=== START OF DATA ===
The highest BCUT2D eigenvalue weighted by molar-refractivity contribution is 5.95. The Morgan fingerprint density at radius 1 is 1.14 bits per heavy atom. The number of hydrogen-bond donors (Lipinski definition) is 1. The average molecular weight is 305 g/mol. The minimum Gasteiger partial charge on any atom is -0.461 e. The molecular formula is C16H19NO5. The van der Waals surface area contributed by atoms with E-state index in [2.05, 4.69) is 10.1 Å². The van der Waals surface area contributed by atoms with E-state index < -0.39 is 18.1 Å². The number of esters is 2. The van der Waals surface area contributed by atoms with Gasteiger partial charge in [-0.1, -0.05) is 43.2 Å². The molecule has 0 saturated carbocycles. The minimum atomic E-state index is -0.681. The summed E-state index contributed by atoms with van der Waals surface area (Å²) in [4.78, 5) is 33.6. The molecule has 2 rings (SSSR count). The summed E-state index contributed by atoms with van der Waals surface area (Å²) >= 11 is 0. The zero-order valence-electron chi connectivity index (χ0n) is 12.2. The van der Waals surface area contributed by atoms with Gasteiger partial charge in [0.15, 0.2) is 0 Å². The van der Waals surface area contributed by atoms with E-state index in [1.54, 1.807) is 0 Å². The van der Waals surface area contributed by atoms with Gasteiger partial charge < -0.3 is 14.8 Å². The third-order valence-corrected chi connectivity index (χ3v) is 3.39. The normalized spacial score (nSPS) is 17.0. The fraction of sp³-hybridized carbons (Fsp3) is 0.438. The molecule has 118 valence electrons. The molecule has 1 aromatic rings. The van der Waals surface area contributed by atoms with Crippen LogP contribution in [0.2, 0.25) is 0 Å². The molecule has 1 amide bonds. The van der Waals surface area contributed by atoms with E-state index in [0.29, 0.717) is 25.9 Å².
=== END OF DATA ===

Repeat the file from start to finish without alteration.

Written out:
The highest BCUT2D eigenvalue weighted by molar-refractivity contribution is 5.95. The Morgan fingerprint density at radius 1 is 1.14 bits per heavy atom. The number of hydrogen-bond donors (Lipinski definition) is 1. The average molecular weight is 305 g/mol. The minimum Gasteiger partial charge on any atom is -0.461 e. The molecular formula is C16H19NO5. The van der Waals surface area contributed by atoms with E-state index in [2.05, 4.69) is 10.1 Å². The van der Waals surface area contributed by atoms with E-state index < -0.39 is 18.1 Å². The number of esters is 2. The van der Waals surface area contributed by atoms with Gasteiger partial charge in [-0.1, -0.05) is 43.2 Å². The molecule has 0 saturated carbocycles. The minimum atomic E-state index is -0.681. The summed E-state index contributed by atoms with van der Waals surface area (Å²) in [4.78, 5) is 33.6. The molecule has 2 rings (SSSR count). The summed E-state index contributed by atoms with van der Waals surface area (Å²) >= 11 is 0. The zero-order valence-electron chi connectivity index (χ0n) is 12.2. The van der Waals surface area contributed by atoms with Gasteiger partial charge in [0.15, 0.2) is 0 Å². The van der Waals surface area contributed by atoms with E-state index in [1.54, 1.807) is 0 Å². The van der Waals surface area contributed by atoms with Gasteiger partial charge < -0.3 is 14.8 Å². The third-order valence-corrected chi connectivity index (χ3v) is 3.39. The normalized spacial score (nSPS) is 17.0. The fraction of sp³-hybridized carbons (Fsp3) is 0.438. The molecule has 118 valence electrons. The molecule has 1 aromatic rings. The van der Waals surface area contributed by atoms with Crippen LogP contribution in [0.2, 0.25) is 0 Å². The molecule has 1 amide bonds. The van der Waals surface area contributed by atoms with E-state index in [0.29, 0.717) is 25.9 Å².